When “Lonesome Dove” was awarded a Pulitzer Prize in 1986, an entire literary sub-genre gained deserved recognition. The “frontier novel” is a hybrid; it has all the density of character and situation of a historical novel, without the pretentiousness; and it has the immediacy and sense of danger that pervades the Western, without the moral simplicity. More than anything else, the frontier novel is about people and places on the edge of things.
Two new and quite different releases--Winfred Blevins’ “The Yellowstone” and Glendon Swarthout’s “The Homesman"--typify the genre.
“The Yellowstone” is frontier novel as saga. In 1841, 21-year-old Robert Burns Maclean is separated from his fellow trappers. Mac discovers the wonders of the Yellowstone River, its country and its inhabitants. Mac’s love affair with the Yellowstone will dominate his life, affecting his choice of wives, work and home.
The Yellowstone is a raw place, and this is reflected in its people. There is rape and murder, polygamy and love, frontier violence and frontier justice. And injustice.
Blevins’ affection for his characters--villains and heroes alike--is evident. He is knowledgeable about both the natives and the rough invaders who walk the edge of encounter and conflict. The short vignettes describing frontier life are enjoyable and sometimes startling; Cheyenne sexual and courting mores prove fascinating.
But when Blevins attempts to describe the Yellowstone, assertive adjectives and phrases substitute for subtlety and evocation. In one brief section we are offered: “enchanted,” “enchantment,” “fairy tale,” “miraculous,” “exceedingly beautiful,” “high ethereal peaks,” “unimaginably blue,” “marvelous lake,” “strange hot springs,” “majestic,” “verdant country” and many “miracles.” There is more poetry in the simplicity of a trail guide.
The novel itself is episodic and lacks dramatic tension. Even scenes that should work--a father waiting to be ambushed by his son; a seduction scene--are weakened by lack of development: We have not been allowed to see the father’s relationship with the son; we know nothing of the man’s sexual history until after the seduction.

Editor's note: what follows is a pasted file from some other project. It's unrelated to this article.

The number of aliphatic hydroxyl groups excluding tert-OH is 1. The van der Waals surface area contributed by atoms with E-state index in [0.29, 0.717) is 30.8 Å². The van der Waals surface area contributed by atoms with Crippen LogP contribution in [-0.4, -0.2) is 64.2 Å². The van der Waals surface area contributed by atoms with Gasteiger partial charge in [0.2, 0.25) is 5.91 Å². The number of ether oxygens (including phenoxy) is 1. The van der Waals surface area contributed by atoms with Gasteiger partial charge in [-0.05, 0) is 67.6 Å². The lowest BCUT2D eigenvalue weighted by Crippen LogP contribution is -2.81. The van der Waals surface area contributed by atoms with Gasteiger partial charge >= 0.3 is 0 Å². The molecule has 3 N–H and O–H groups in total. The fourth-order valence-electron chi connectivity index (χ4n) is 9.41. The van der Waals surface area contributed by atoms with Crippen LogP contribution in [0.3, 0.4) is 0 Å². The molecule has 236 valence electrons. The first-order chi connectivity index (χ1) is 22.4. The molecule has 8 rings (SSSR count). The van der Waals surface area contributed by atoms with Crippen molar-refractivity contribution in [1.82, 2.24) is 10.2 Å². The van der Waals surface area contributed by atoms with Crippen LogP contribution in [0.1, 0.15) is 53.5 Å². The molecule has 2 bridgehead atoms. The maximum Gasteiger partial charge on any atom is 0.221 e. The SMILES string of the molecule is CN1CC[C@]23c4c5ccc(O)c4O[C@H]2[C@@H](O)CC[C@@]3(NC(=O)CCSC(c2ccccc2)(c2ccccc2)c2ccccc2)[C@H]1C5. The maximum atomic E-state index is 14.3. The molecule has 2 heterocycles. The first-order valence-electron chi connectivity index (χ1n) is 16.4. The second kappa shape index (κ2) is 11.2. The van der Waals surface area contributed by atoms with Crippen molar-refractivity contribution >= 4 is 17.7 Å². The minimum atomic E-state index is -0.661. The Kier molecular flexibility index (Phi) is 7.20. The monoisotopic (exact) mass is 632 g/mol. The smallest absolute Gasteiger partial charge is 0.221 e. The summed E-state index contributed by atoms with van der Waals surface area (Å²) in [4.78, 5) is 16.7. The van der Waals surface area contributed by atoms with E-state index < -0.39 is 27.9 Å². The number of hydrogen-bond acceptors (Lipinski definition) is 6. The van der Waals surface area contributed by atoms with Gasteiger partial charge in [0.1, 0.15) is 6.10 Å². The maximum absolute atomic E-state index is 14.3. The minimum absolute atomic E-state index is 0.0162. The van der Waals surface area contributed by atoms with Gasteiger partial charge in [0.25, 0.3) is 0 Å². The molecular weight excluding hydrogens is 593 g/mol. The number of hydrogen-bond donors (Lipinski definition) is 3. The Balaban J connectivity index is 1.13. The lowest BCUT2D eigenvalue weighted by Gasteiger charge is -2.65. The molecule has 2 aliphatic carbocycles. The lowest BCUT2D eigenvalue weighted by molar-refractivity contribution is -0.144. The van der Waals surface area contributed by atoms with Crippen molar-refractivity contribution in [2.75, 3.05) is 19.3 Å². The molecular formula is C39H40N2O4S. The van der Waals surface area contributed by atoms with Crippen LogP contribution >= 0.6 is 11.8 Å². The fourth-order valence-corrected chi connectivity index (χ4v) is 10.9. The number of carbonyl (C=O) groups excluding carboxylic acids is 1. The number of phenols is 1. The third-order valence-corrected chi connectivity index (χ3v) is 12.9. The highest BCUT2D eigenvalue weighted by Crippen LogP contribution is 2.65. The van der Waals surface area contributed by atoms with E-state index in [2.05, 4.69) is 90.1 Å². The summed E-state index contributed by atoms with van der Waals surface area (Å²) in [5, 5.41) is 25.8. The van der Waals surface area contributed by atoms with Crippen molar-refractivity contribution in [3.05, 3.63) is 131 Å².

“The Yellowstone” should be a powerful story, but the author’s voice is unconvincing. Incidents become incidental. We are left too distant from landscape, event or character to be moved.
There is no distancing in “The Homesman.” From its very first words, Glendon Swarthout’s frontier novel is totally involving. It is nothing less than a study of the human spirit.
In an unnamed territory 90 miles from Wamego, over a long, hard winter, four women have gone crazy. A “homesman” is needed to take them to Hebron, where the Ladies Aid Society of the Methodist Church will then help send them “home.”
Mary Bee Cuddy, a spinster homesteader, is trapped by circumstances into volunteering for the physically and emotionally arduous task. She enlists the aid of Briggs, a claim-jumper she saved from hanging.
What follows is a dangerous journey into the soul, an exploration of the relationships of men and women to each other, to their environments and--ultimately and most devastatingly--to themselves.
Swarthout writes quietly, slipping in and out of the hearts of his characters. The turns-of-phrase are satisfying; they convey both wryness and a sense of the period (“Wamego . . . had more lawyers than human residents”). We learn what it is to live on a frontier, to be exposed to circumstances that must ravage the psyche.
In one scene, we encounter Theoline Belknap. She is in labor with her fifth child, a child unwanted and unavoidable. It is the middle of a “winter of damnation.” Her husband has gone for food. Alone except for her two young daughters, separated from them by a hung blanket, Theoline prepares to deliver her own baby:
“Reaching, she took hold of the two ropes tied to the bedposts, one in each hand, and pulled on them as she pushed with her lower parts, pulling and pushing and screaming now and her girls screaming.
“The baby presented itself head-first.
“She let go of the ropes and freed herself of it and saw that it was perfect and a girl.
“She lifted it by its slippery legs and shook it until it began to cry.
“She laid it between her legs and ran a forefinger around inside of its mouth to rid it of mucus and to make sure its tongue was straight forward, not back, so it would not strangle. . . . Then she wiped the tiny thing off tenderly with bedding, nestled it beside her, placed the dishpan between her legs, and fell back against the pillow, dead tired.
“The girls were silent now, but she thought she could almost hear hearts beating behind the quilt. . . .
“As soon as she was strong enough, she . . . went barefoot . . . to the outhouse, opened the door, stepped inside, and pushed the naked baby down the hole head-first.”
“The Homesman” is impressive, occasionally shattering, always convincing. With simple language and understatement, Swarthout conveys the loneliness and terror of people trying to survive the unsurvivable. To read “The Homesman” is to be on the edge of things.